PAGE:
Sing You Home, by Jodi Picoult

It’s a while since I’ve reviewed a book – unlike my theatre reviews, I don’t have a professional sideline in the field any more, and with writing about & watching a lot of television and radio as well as numerous theatre trips, my recreational reading is much less frequent than it has been, or should be.

I have, however, utilised the time I spend walking and/or commuting with a subscription to, which gives me a credit for one new audiobook every month. My most recent ‘purchase’ under this scheme has been Sing You Home by American author Jodi Picoult.

It’s the first of the author’s books I’ve either read or listened to, having been spurred on to investigate after seeing her do the rounds of UK daytime TV shows while I was off work ill last month. I’m glad I did, because it’s a fascinating literary look at some contemporary issues that, while maybe not bringing too much to the table for someone who’s been aware of (and at times immersed in) LGBT politics for years, demonstrate to a wider audience just what’s at stake in allowing gay and lesbian couples the same rights that straight couples automatically enjoy.

Zoë is a music therapist who, along with her husband Max, has been trying to have a baby for the best part of a decade. When what seems to finally be a successful pregnancy ends in a tragic stillbirth, the pressure contributes to the break-up of their marriage. While grieving both her baby and her marriage, Zoë finds solace in a friendship with school guidance counsellor Vanessa. When that relationship blossoms into love and the new couple seek to use Zoë’s remaining frozen embryos to try and start a family, they must fight Max, who has the legal backing of his evangelical church and their well-funded lawyers.

As you can imagine from that brief précis, issues of LGBT marriage, partnership rights and adoption dominate the novel, along with the moral question of how to treat frozen, fertilised embryos after the parents have divorced. Should they be dealt with under property law or, as Max’s legal team argue, as “pre-birth children”? While we’re always encouraged to take Zoë and Vanessa’s side, it is the sensitivity with which Max and his brother and sister-in-law, who he wants to donate the unused embryos to, that encourages the reader to really engage, to not blithely accept one side of the argument.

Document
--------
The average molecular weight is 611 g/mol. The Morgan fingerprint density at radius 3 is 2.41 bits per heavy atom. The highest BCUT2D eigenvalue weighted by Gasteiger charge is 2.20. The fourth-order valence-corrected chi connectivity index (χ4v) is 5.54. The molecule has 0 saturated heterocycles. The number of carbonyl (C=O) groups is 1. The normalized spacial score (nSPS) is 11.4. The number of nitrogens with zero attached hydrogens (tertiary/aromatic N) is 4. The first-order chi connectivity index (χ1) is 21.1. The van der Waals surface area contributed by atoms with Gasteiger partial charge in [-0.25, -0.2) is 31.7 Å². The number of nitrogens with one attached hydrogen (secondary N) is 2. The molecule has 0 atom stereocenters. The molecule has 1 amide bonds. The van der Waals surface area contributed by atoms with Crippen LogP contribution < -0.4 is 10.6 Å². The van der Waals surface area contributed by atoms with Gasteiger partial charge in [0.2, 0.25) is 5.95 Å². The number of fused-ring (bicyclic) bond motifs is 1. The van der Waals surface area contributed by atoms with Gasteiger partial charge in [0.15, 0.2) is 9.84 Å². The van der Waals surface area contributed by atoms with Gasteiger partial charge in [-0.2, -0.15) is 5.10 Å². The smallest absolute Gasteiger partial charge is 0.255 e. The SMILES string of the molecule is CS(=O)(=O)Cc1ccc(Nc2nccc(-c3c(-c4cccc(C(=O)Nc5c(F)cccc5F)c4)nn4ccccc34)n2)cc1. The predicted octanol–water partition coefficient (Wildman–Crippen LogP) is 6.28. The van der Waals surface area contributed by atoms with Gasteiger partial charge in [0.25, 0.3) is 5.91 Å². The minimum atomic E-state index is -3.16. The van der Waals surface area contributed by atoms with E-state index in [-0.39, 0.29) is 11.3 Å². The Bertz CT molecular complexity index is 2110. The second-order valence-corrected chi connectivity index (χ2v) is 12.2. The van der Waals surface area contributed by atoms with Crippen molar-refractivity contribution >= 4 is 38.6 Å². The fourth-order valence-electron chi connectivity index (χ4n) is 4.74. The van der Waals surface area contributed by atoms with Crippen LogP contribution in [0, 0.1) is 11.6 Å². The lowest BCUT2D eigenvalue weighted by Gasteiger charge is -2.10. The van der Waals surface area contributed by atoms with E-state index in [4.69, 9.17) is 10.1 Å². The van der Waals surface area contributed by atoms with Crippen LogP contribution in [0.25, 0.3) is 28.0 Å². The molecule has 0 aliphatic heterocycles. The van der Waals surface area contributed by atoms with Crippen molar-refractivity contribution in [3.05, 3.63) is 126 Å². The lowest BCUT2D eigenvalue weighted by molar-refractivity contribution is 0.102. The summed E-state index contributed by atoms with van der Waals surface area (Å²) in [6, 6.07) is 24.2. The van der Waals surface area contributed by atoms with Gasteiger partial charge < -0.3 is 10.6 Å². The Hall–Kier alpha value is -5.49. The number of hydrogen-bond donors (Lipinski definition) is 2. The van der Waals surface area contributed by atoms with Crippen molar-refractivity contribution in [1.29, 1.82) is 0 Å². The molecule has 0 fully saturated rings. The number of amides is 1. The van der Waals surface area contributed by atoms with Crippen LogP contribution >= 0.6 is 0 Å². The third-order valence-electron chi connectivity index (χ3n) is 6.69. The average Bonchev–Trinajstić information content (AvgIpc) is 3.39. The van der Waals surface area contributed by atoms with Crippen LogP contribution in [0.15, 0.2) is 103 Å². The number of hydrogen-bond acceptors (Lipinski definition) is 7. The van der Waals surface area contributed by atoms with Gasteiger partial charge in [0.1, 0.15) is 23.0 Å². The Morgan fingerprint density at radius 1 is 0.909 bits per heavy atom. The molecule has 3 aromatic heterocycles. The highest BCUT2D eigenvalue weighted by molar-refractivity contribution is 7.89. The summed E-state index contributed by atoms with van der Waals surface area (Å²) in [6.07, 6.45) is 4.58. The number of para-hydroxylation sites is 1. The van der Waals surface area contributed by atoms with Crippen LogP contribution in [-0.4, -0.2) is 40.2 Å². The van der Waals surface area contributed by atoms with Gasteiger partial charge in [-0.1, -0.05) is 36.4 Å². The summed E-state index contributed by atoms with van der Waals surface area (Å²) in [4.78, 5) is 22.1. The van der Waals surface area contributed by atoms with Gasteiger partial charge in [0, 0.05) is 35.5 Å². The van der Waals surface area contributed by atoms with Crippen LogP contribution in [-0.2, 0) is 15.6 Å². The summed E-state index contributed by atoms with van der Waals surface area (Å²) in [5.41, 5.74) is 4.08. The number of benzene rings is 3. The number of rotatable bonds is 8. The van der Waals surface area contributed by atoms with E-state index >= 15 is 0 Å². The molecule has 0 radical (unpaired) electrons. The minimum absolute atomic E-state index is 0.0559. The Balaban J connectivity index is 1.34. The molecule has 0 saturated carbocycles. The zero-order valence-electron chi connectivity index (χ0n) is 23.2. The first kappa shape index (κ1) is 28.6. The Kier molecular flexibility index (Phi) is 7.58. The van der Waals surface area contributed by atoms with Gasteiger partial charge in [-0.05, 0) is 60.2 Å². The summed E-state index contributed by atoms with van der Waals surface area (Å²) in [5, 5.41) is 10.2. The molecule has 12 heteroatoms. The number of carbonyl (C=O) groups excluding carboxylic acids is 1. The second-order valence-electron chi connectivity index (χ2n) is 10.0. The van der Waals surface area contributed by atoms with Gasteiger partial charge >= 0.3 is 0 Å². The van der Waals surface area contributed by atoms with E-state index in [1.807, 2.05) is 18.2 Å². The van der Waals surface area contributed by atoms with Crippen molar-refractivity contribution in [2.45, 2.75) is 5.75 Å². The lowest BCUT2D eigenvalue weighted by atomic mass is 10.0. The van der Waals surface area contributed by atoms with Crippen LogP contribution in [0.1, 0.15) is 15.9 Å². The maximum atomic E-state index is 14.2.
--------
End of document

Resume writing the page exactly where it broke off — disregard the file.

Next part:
It’s a shame, then, that the religious and legal people backing Max up aren’t necessarily afforded the same well-roundedness. There’s a certain simplicity to their presentation which at times feels out of place compared to the quality of characterisation elsewhere. One scene in particular rankles, as Vanessa walks into a courtroom gents to confront Max’s lawyer. It’s a classic piece of wish fulfilment, as she pours out refutations to his most basic homophobic statements, leaving him tongue-tied, as if he’s never heard her points before and has no comeback. In real life, the life that Picoult elsewhere makes us experience almost viscerally, nothing is ever that simple and clear-cut, so that scene for me rings particularly hollow.

That aside, though, it’s a thought-provoking and, at times, incredibly moving read. To tie in with Zoë’s career as a music therapist, there is a soundtrack CD (available for free download) to accompany the book, containing a series of original songs thematically matching the plot inserted at various points (in the audiobook, they’re part of the audio recording). I didn’t really feel they added that much to the experience, breaking up the flow of the story rather than enhancing it. I guess if you listened to the tracks in the background while continuing to read, your experience might be different.

As I say, this is the first of Picoult’s novels that I’ve read. After this one, I could quite see myself reading others, but she hasn’t won me over completely.

Author: Scott Matthewman

Formerly Online Editor and Digital Project Manager for The Stage, creator of the award-winning The Gay Vote politics blog, now a full-time software developer specialising in Ruby, Objective-C and Swift, as well as a part-time critic for Musical Theatre Review, The Reviews Hub and others.